New looks at old flicks — and their comic-book adaptations …



Back in the days when comic books sold millions of copies a month, Dell Comics was at the top of the heap. Thanks to globally recognized and beloved properties like the Disney and Warner Bros. stable of characters (Mickey, Donald, Bugs, Daffy and the rest), the company was such a trusted brand that it didn’t even have to subject itself to the Comics Code Authority. Their motto was “Dell Comics are good comics”, and it was true. That is, unless you were talking monsters.

In the early 1960s, perhaps in response to the monster movies of the 1930s and ’40s that were now staples of late-night TV syndication packages, Dell produced a series of “adaptations” of the classic Universal Monster movies, under the umbrella title of Movie Classics. Blessed with gorgeous painted covers, these monster comics promised any Monster Kid with a dime and two pennies in their pocket that they would be transported back to the blood-soaked, dark-shadowed world of the most famous monsters of all time. After all, Dell Comics are good comics! Unfortunately, it didn’t always quite work out that way.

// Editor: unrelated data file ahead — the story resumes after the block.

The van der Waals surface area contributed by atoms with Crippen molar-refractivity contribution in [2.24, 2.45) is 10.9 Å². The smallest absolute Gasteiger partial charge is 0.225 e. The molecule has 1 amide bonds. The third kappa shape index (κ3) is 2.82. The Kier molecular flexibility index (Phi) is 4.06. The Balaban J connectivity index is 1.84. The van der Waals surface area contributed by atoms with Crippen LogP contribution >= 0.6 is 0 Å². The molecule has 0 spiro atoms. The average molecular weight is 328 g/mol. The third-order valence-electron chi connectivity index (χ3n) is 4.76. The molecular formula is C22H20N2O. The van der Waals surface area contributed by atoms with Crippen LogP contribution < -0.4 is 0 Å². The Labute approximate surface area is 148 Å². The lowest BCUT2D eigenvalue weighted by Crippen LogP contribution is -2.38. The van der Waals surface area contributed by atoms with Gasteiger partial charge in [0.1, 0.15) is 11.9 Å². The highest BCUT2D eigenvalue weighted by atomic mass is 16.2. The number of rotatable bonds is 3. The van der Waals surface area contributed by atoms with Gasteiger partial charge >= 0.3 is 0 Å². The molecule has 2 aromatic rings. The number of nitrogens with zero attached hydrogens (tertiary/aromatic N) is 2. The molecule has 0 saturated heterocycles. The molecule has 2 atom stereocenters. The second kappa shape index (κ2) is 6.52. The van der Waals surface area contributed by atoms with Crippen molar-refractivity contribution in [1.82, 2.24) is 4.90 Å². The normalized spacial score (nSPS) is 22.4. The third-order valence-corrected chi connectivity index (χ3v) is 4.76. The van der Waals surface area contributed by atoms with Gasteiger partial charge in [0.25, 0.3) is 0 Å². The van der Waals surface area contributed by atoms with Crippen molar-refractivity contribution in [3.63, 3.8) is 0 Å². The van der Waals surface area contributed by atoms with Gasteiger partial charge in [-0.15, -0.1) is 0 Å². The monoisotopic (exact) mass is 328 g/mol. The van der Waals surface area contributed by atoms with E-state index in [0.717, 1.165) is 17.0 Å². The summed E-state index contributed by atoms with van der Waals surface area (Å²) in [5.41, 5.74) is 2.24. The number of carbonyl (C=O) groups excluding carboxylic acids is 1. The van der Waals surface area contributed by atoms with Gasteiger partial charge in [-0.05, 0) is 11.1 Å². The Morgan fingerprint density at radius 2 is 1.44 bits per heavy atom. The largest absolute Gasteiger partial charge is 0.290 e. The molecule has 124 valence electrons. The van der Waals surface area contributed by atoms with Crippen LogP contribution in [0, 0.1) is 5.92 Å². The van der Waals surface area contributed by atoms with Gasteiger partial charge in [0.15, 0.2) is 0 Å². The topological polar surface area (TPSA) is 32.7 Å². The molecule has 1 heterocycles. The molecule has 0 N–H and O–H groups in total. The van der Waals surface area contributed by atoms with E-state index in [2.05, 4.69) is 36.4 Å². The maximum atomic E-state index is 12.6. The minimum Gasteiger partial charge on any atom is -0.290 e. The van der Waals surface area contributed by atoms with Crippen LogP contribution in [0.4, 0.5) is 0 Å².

Over five weekends in October, Reel Retro Cinema is looking back at Dell’s attempts to bring big-time movie stars Frankenstein, Dracula, the Wolf Man, the Mummy, and the Creature to four-color life. Anyone with a heart condition must leave the room!

For Frankenstein, click here — if you dare.

For Dracula, click here.

And now … The Wolf Man!



Published in 1963, The Wolf Man, written by Robert Bernstein and drawn by Bob Jenney, signals to its readers right from the cover this will not be an adaptation of the classic 1941 film starring Lon Chaney Jr. A ghostly wolf man figure looming over a snowy mountain? Huh? Well, here’s my 12 cents anyway, Mr. Newsdealer…

Anyway, this Wolf Man story opens in 1867, at the graduation ceremony of a Parisian medical school. Two of its top students, Milo Zak and Albert La Forge, are receiving their diplomas. Milo is a top-flight chemist, and Albert is already a superb surgeon. Albert plans to set up a practice in Paris, but Milo is determined to return to the small village where he was brought up. Kavlec is a town completely ruled by superstition, and where no one is familiar with medicine or science. In fact, most of the townspeople believe that wolf men live in the nearby mountains, and are responsible for a series of grisly deaths. Albert hopes to turn these backward people around by introducing them to “the ways of science.”